We, the female students-hostellers of National Institute of Technology (NIT), Calicut, face moral policing every day. Our character is put to stake every day, and it is demanded that we prove it’s clean. Recently, I applied for a government job, for which a written test was scheduled in another city, Kozhikode (Calicut). The departure time of the train was at 6 AM. And for that, I would have had to leave from the hostel at 4:30 AM. Now, that was problematic.
Here, in our college, there are rules that exist only for girls which say that no female student can leave before 5 AM or after 9 PM. If they want to do so, they will have to fill out a form stating the reason as to why they want to leave at such odd timings; which address they’ll be going to once they leave the hostel; the date and time when they’ll return to the hostel and the like.
I’m an independent, grown-up and free-spirited girl, and I didn’t want to fill this form. But because of my desire of getting a government job, I filled that form with a heavy heart.
After I submitted the form to the hostel authorities, I was asked to attach the copy of the train ticket as proof. What it actually meant was that they wanted a proof that I’ll not be roaming around with boys, doing any “non-sanskaari” things instead. The time when I asked for this leave of absence fell during the period of Dusshera vacations, which means that half of the hostel girls were going home. Despite it being holiday time, my warden needed my ticket as proof to allow me to go before 5 AM, and in my case at 4:30 AM.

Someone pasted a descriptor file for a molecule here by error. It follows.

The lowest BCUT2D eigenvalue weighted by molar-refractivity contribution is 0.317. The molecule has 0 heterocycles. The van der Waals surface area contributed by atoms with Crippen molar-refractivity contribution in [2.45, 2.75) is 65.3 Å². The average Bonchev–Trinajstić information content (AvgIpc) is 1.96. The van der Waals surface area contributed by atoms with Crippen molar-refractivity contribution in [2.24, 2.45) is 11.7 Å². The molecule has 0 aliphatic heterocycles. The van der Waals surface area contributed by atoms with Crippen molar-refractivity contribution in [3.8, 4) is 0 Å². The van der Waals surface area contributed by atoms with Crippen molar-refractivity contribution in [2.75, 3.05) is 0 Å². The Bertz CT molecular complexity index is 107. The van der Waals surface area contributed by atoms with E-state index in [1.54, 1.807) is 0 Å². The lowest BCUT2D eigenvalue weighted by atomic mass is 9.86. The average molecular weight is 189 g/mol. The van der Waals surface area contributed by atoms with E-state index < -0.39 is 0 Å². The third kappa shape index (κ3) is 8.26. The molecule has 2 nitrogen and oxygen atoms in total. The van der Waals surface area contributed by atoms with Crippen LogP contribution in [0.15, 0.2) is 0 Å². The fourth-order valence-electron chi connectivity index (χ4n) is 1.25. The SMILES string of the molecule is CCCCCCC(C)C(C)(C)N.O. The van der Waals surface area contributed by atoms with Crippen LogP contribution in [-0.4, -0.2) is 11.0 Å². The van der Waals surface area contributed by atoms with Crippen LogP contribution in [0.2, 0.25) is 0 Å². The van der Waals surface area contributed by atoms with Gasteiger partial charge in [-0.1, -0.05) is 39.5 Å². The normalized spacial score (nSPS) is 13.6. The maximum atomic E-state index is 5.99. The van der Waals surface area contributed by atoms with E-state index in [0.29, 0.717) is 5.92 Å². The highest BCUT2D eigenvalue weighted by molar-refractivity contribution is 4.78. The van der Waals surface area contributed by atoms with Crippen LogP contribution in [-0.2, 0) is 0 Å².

But, I didn’t do it. I didn’t attach the copy of my ticket. Instead of leaving at 4:30 AM on the same day of the exam (October 5, 2019), I left the hostel prior to the day, in the evening. To board my train, I waited the whole night in the ladies waiting room at the Kozhikode (Calicut) railway station. And I boarded my train at 6 AM in the morning to take my exam.
This moral policing of ‘just women’ happens in the name of safety. Admission in a college connotes growth of a student—mentally and socially. Instead of teaching responsibility by placing trust in students, they tame us and our sense of liberty through these repeated incidents of moral policing.